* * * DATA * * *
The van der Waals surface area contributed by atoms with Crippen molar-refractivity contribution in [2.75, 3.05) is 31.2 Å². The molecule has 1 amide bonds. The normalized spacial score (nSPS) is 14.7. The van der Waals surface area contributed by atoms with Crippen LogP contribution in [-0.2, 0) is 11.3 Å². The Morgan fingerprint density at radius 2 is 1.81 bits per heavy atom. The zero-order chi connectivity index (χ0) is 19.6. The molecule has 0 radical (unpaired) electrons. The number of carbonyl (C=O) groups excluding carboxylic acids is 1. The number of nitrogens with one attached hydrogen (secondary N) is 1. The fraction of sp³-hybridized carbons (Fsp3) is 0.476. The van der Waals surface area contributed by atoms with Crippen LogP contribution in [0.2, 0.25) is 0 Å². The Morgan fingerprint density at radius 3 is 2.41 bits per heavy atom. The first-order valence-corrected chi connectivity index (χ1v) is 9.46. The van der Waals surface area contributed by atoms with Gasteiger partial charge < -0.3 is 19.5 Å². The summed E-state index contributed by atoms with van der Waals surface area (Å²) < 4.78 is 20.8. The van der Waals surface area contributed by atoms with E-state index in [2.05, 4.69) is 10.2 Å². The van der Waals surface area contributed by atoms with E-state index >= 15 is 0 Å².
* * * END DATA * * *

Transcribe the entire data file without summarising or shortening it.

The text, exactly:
The van der Waals surface area contributed by atoms with Crippen molar-refractivity contribution in [2.75, 3.05) is 31.2 Å². The molecule has 1 amide bonds. The normalized spacial score (nSPS) is 14.7. The van der Waals surface area contributed by atoms with Crippen LogP contribution in [-0.2, 0) is 11.3 Å². The Morgan fingerprint density at radius 2 is 1.81 bits per heavy atom. The zero-order chi connectivity index (χ0) is 19.6. The molecule has 0 radical (unpaired) electrons. The number of carbonyl (C=O) groups excluding carboxylic acids is 1. The number of nitrogens with one attached hydrogen (secondary N) is 1. The fraction of sp³-hybridized carbons (Fsp3) is 0.476. The van der Waals surface area contributed by atoms with Crippen LogP contribution in [0.2, 0.25) is 0 Å². The Morgan fingerprint density at radius 3 is 2.41 bits per heavy atom. The first-order valence-corrected chi connectivity index (χ1v) is 9.46. The van der Waals surface area contributed by atoms with Gasteiger partial charge < -0.3 is 19.5 Å². The summed E-state index contributed by atoms with van der Waals surface area (Å²) < 4.78 is 20.8. The van der Waals surface area contributed by atoms with E-state index in [2.05, 4.69) is 10.2 Å². The van der Waals surface area contributed by atoms with E-state index >= 15 is 0 Å².